NICE has issued draft guidance on an acute ischaemic stroke treatment, updating the institute’s previous recommendations.
It has been recommended that alteplase (Actilyse, Boehringer Ingelheim) can be used by the NHS, but only if treatment begin as soon as possible, specifically within four-and-a-half hours of the onset of stroke symptoms.
The medication can also only be used after an intracranial haemorrhage has been ruled out by appropriate imaging techniques.
Alterations in the drug’s licence prompted NICE’s update.
The licence now includes an extension of the time period in which the treatment can be used, taking it to within four-and-a-half hours from three hours of the onset of symptoms.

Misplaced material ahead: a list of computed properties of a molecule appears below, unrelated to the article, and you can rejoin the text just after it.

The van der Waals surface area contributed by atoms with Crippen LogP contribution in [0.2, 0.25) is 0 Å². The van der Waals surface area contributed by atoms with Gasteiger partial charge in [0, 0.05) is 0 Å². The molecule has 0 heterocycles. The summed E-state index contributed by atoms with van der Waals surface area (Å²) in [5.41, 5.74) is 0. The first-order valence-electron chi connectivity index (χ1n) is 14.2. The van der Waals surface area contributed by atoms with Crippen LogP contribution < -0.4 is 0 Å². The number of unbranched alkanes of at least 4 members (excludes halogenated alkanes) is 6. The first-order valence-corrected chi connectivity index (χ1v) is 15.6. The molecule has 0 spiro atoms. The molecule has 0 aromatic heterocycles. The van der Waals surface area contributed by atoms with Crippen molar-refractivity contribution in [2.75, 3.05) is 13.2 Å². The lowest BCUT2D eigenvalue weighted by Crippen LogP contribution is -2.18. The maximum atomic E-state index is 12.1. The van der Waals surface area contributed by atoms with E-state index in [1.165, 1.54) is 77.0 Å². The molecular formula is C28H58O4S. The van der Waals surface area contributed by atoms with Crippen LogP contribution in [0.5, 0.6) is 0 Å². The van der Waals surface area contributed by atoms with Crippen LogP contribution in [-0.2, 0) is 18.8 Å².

Standard stroke treatment includes both medical and supportive management in a specialist centre while stroke is in its acute (early) phase.
Other treatments include taking measures to stop brain damage progressing, and both physiotherapy and rehabilitative programmes during the period after a stroke.
The alteplase medication is a tissue plasminogen activator. It should be given to the patient during a stroke’s acute phase, and triggers plasmin production.
Plasmin is an enzyme that degrades fibrin clots and therefore helps restore blood flow through the blocked artery.
NICE Health Technology Evaluation Centre director, Professor Carole Longson, said: “The benefits of alteplase in reducing long term disability caused by stroke are well recognised.
“However, because alteplase needs to be given within 4.5 hours of the onset of symptoms, these benefits can only be realised if brain imaging to confirm a diagnosis of acute ischaemic stroke is received as soon as possible, and certainly within one hour of arrival at the hospital, as per the NICE Quality Standard for Stroke.”